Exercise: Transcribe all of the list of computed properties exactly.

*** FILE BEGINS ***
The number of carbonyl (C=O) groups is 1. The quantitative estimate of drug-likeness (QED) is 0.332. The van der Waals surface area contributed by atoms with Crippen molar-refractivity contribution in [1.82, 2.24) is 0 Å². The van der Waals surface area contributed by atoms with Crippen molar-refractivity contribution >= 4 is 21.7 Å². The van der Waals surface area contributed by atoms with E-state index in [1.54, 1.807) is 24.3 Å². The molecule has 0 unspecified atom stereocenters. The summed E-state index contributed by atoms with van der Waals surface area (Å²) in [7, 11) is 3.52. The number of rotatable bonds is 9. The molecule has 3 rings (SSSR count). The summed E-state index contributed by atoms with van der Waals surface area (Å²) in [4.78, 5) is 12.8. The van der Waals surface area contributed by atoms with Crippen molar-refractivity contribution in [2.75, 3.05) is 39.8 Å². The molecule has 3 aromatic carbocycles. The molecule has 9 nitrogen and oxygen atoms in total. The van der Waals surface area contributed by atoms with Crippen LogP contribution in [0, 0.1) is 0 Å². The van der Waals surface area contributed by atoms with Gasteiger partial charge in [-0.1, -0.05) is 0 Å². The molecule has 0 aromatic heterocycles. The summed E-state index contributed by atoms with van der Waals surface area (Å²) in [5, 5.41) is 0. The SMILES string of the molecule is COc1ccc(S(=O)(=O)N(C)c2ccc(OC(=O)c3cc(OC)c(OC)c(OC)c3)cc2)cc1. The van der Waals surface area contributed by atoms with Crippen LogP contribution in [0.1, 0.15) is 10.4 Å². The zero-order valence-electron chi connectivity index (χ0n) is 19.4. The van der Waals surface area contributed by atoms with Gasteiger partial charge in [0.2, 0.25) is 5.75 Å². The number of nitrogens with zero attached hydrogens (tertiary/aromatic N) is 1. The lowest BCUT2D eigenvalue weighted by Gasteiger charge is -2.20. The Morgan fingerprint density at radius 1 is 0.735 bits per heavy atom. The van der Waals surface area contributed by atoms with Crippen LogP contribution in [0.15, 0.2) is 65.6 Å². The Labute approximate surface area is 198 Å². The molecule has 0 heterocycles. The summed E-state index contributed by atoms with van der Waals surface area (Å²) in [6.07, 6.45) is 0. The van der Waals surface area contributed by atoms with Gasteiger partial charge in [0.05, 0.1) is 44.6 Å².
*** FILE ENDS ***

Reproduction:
The number of carbonyl (C=O) groups is 1. The quantitative estimate of drug-likeness (QED) is 0.332. The van der Waals surface area contributed by atoms with Crippen molar-refractivity contribution in [1.82, 2.24) is 0 Å². The van der Waals surface area contributed by atoms with Crippen molar-refractivity contribution >= 4 is 21.7 Å². The van der Waals surface area contributed by atoms with E-state index in [1.54, 1.807) is 24.3 Å². The molecule has 0 unspecified atom stereocenters. The summed E-state index contributed by atoms with van der Waals surface area (Å²) in [7, 11) is 3.52. The number of rotatable bonds is 9. The molecule has 3 rings (SSSR count). The summed E-state index contributed by atoms with van der Waals surface area (Å²) in [4.78, 5) is 12.8. The van der Waals surface area contributed by atoms with Crippen molar-refractivity contribution in [2.75, 3.05) is 39.8 Å². The molecule has 3 aromatic carbocycles. The molecule has 9 nitrogen and oxygen atoms in total. The van der Waals surface area contributed by atoms with Crippen LogP contribution in [0, 0.1) is 0 Å². The van der Waals surface area contributed by atoms with Gasteiger partial charge in [-0.1, -0.05) is 0 Å². The molecule has 0 aromatic heterocycles. The summed E-state index contributed by atoms with van der Waals surface area (Å²) in [5, 5.41) is 0. The SMILES string of the molecule is COc1ccc(S(=O)(=O)N(C)c2ccc(OC(=O)c3cc(OC)c(OC)c(OC)c3)cc2)cc1. The van der Waals surface area contributed by atoms with Crippen LogP contribution in [0.1, 0.15) is 10.4 Å². The zero-order valence-electron chi connectivity index (χ0n) is 19.4. The van der Waals surface area contributed by atoms with Gasteiger partial charge in [0.2, 0.25) is 5.75 Å². The number of nitrogens with zero attached hydrogens (tertiary/aromatic N) is 1. The lowest BCUT2D eigenvalue weighted by Gasteiger charge is -2.20. The Morgan fingerprint density at radius 1 is 0.735 bits per heavy atom. The van der Waals surface area contributed by atoms with Crippen LogP contribution in [0.15, 0.2) is 65.6 Å². The Labute approximate surface area is 198 Å². The molecule has 0 heterocycles. The summed E-state index contributed by atoms with van der Waals surface area (Å²) in [6.07, 6.45) is 0. The van der Waals surface area contributed by atoms with Gasteiger partial charge in [0.05, 0.1) is 44.6 Å².